Setting a salad bar for a wedding requires a little planning not only for the foods you would like to have, but also for how the buffet should be set up to efficiently move guests through the line. That said, some couples opt for buffet receptions to facilitate easier preparation and cleanup. With some basic guidelines, your salad bar buffet can accommodate guests of all ages and diets.
Set up the buffet in a T shape, with plates, tableware and napkins at head of the T. This will allow guests to get to move through the buffet line from both sides of the buffet table. Put two sets of serving utensils on each part of the salad bar so guests on opposite sides of the bar can both add the same items to their plates without having to wait.
Line the buffet with ice to keep the food fresh for a longer period of time. Place the ice in large foil pans that set on the buffet itself. Your salad bar items will be put in serving bowls and serving pans that go on top of the ice.
Serve a variety of greens. While most guests will be fine with iceberg lettuce, adding spinach or even dandelion greens will be a special treat for those who prefer something different.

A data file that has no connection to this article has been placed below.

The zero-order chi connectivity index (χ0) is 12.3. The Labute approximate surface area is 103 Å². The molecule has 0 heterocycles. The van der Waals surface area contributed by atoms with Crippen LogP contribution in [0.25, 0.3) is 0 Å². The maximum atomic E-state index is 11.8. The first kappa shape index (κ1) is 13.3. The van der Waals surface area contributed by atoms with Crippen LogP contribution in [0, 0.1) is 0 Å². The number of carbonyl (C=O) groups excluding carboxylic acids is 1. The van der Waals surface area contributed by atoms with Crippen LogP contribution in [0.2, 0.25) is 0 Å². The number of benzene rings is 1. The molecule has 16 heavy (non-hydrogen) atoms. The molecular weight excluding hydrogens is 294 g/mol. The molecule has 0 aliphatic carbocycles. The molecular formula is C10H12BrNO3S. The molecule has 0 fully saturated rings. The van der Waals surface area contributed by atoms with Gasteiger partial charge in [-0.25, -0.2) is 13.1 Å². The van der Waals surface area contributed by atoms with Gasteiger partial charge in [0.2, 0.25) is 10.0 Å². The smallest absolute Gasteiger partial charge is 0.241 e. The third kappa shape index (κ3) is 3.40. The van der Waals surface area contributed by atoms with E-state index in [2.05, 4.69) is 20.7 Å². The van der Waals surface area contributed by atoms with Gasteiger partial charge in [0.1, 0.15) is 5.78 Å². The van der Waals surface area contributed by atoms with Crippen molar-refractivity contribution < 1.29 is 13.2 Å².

Provide plenty of salad toppings. Foods such as shredded carrots and hard-boiled eggs are expected. In addition, provide olives, chickpeas, sunflower seeds, shredded cheese, kidney beans, peas and other vegetables.
Serve a variety of salad dressings, such as ranch, French, Thousand Island, honey mustard and raspberry vinaigrette. Serve low-calorie options for guests who are dieting. Light dressings are readily available and oil and vinegar is a timeless option.
Provide some basic salad meats, such as cubed turkey, ham and chicken. For added pizzazz, put out tuna and even pepperoni slices.
Serve other salads beyond greens. Potato salads, pasta salads, bean salads and fruit salads are all viable options. You can even sweeten things up with Waldorf salad or Russian salad.
Provide fruit. Kids, especially, love fruit. Avoid syrupy canned fruits, though, and opt for fresh fruits, such as strawberries, pineapple, grapes and melon slices.
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Geoff Hineman has been a professional writer since 2001. His work has appeared in Dodge Magazine, The Ann Arbor Paper and online. Hineman holds a Master of Arts in writing from Northern Michigan University.